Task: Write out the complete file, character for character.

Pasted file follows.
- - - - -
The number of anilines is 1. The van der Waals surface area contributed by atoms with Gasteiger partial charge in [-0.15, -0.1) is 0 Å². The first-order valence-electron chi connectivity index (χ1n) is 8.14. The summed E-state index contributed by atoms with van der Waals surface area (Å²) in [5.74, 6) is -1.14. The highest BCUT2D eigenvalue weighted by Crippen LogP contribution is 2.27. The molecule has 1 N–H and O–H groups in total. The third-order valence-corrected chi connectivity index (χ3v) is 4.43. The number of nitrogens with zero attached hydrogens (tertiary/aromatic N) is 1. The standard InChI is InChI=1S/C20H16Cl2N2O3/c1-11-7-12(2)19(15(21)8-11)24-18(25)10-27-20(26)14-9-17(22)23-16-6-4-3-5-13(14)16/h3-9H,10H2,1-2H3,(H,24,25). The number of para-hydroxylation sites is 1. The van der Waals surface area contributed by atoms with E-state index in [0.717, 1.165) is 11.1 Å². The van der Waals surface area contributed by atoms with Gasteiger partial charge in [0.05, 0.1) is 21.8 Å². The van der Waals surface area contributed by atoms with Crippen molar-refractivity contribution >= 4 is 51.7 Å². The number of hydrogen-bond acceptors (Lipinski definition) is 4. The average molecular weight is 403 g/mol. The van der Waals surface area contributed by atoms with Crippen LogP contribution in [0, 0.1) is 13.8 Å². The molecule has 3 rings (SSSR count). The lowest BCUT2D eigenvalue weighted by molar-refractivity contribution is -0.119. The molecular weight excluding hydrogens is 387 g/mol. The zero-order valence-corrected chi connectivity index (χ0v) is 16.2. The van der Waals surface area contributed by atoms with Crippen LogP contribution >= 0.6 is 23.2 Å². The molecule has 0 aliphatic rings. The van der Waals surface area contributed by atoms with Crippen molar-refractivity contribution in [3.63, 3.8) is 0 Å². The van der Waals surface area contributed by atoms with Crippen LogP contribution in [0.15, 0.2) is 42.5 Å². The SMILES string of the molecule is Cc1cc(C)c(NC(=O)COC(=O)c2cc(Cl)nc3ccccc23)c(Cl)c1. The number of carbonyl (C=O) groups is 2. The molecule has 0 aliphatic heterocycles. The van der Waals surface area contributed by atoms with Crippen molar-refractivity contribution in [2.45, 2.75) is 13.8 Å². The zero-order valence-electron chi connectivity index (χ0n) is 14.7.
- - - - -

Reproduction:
The number of anilines is 1. The van der Waals surface area contributed by atoms with Gasteiger partial charge in [-0.15, -0.1) is 0 Å². The first-order valence-electron chi connectivity index (χ1n) is 8.14. The summed E-state index contributed by atoms with van der Waals surface area (Å²) in [5.74, 6) is -1.14. The highest BCUT2D eigenvalue weighted by Crippen LogP contribution is 2.27. The molecule has 1 N–H and O–H groups in total. The third-order valence-corrected chi connectivity index (χ3v) is 4.43. The number of nitrogens with zero attached hydrogens (tertiary/aromatic N) is 1. The standard InChI is InChI=1S/C20H16Cl2N2O3/c1-11-7-12(2)19(15(21)8-11)24-18(25)10-27-20(26)14-9-17(22)23-16-6-4-3-5-13(14)16/h3-9H,10H2,1-2H3,(H,24,25). The number of para-hydroxylation sites is 1. The van der Waals surface area contributed by atoms with E-state index in [0.717, 1.165) is 11.1 Å². The van der Waals surface area contributed by atoms with Gasteiger partial charge in [0.05, 0.1) is 21.8 Å². The van der Waals surface area contributed by atoms with Crippen molar-refractivity contribution >= 4 is 51.7 Å². The number of hydrogen-bond acceptors (Lipinski definition) is 4. The average molecular weight is 403 g/mol. The van der Waals surface area contributed by atoms with Crippen LogP contribution in [0, 0.1) is 13.8 Å². The molecule has 3 rings (SSSR count). The lowest BCUT2D eigenvalue weighted by molar-refractivity contribution is -0.119. The molecular weight excluding hydrogens is 387 g/mol. The zero-order valence-corrected chi connectivity index (χ0v) is 16.2. The van der Waals surface area contributed by atoms with Crippen LogP contribution >= 0.6 is 23.2 Å². The molecule has 0 aliphatic rings. The van der Waals surface area contributed by atoms with Crippen molar-refractivity contribution in [3.63, 3.8) is 0 Å². The van der Waals surface area contributed by atoms with Crippen LogP contribution in [0.15, 0.2) is 42.5 Å². The SMILES string of the molecule is Cc1cc(C)c(NC(=O)COC(=O)c2cc(Cl)nc3ccccc23)c(Cl)c1. The number of carbonyl (C=O) groups is 2. The molecule has 0 aliphatic heterocycles. The van der Waals surface area contributed by atoms with Crippen molar-refractivity contribution in [2.45, 2.75) is 13.8 Å². The zero-order valence-electron chi connectivity index (χ0n) is 14.7.